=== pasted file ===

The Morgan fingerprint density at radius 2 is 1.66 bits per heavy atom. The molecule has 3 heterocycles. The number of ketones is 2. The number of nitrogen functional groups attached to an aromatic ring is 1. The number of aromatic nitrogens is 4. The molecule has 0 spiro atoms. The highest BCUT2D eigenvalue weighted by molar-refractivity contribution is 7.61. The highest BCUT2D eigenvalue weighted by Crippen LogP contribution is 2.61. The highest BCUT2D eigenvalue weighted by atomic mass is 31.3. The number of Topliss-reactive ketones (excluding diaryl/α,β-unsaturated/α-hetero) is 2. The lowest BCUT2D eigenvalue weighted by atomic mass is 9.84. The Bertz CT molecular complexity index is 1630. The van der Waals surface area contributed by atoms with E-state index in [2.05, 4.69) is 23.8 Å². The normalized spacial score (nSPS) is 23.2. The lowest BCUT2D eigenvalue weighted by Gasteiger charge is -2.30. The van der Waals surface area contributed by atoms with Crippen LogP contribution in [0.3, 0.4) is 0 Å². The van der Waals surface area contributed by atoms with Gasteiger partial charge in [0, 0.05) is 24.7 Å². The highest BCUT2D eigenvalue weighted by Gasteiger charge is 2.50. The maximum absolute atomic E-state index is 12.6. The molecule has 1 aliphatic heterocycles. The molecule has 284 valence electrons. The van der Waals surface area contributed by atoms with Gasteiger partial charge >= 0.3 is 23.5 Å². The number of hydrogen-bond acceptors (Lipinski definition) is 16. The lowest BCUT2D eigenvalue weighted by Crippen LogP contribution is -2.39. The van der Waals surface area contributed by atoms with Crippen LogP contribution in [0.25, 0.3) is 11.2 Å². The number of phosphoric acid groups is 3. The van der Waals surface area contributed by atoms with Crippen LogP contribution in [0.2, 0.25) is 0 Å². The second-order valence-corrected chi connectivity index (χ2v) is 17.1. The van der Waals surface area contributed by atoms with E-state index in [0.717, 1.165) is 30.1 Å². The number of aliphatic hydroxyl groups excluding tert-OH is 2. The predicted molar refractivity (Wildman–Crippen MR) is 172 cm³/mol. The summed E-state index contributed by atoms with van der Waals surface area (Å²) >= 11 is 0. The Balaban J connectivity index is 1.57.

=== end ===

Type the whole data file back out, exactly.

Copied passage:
The Morgan fingerprint density at radius 2 is 1.66 bits per heavy atom. The molecule has 3 heterocycles. The number of ketones is 2. The number of nitrogen functional groups attached to an aromatic ring is 1. The number of aromatic nitrogens is 4. The molecule has 0 spiro atoms. The highest BCUT2D eigenvalue weighted by molar-refractivity contribution is 7.61. The highest BCUT2D eigenvalue weighted by Crippen LogP contribution is 2.61. The highest BCUT2D eigenvalue weighted by atomic mass is 31.3. The number of Topliss-reactive ketones (excluding diaryl/α,β-unsaturated/α-hetero) is 2. The lowest BCUT2D eigenvalue weighted by atomic mass is 9.84. The Bertz CT molecular complexity index is 1630. The van der Waals surface area contributed by atoms with E-state index in [2.05, 4.69) is 23.8 Å². The normalized spacial score (nSPS) is 23.2. The lowest BCUT2D eigenvalue weighted by Gasteiger charge is -2.30. The van der Waals surface area contributed by atoms with Crippen LogP contribution in [0.3, 0.4) is 0 Å². The van der Waals surface area contributed by atoms with Gasteiger partial charge in [0, 0.05) is 24.7 Å². The highest BCUT2D eigenvalue weighted by Gasteiger charge is 2.50. The maximum absolute atomic E-state index is 12.6. The molecule has 1 aliphatic heterocycles. The molecule has 284 valence electrons. The van der Waals surface area contributed by atoms with Gasteiger partial charge >= 0.3 is 23.5 Å². The number of hydrogen-bond acceptors (Lipinski definition) is 16. The lowest BCUT2D eigenvalue weighted by Crippen LogP contribution is -2.39. The van der Waals surface area contributed by atoms with Crippen LogP contribution in [0.25, 0.3) is 11.2 Å². The number of phosphoric acid groups is 3. The van der Waals surface area contributed by atoms with Crippen LogP contribution in [0.2, 0.25) is 0 Å². The second-order valence-corrected chi connectivity index (χ2v) is 17.1. The van der Waals surface area contributed by atoms with E-state index in [0.717, 1.165) is 30.1 Å². The number of aliphatic hydroxyl groups excluding tert-OH is 2. The predicted molar refractivity (Wildman–Crippen MR) is 172 cm³/mol. The summed E-state index contributed by atoms with van der Waals surface area (Å²) >= 11 is 0. The Balaban J connectivity index is 1.57.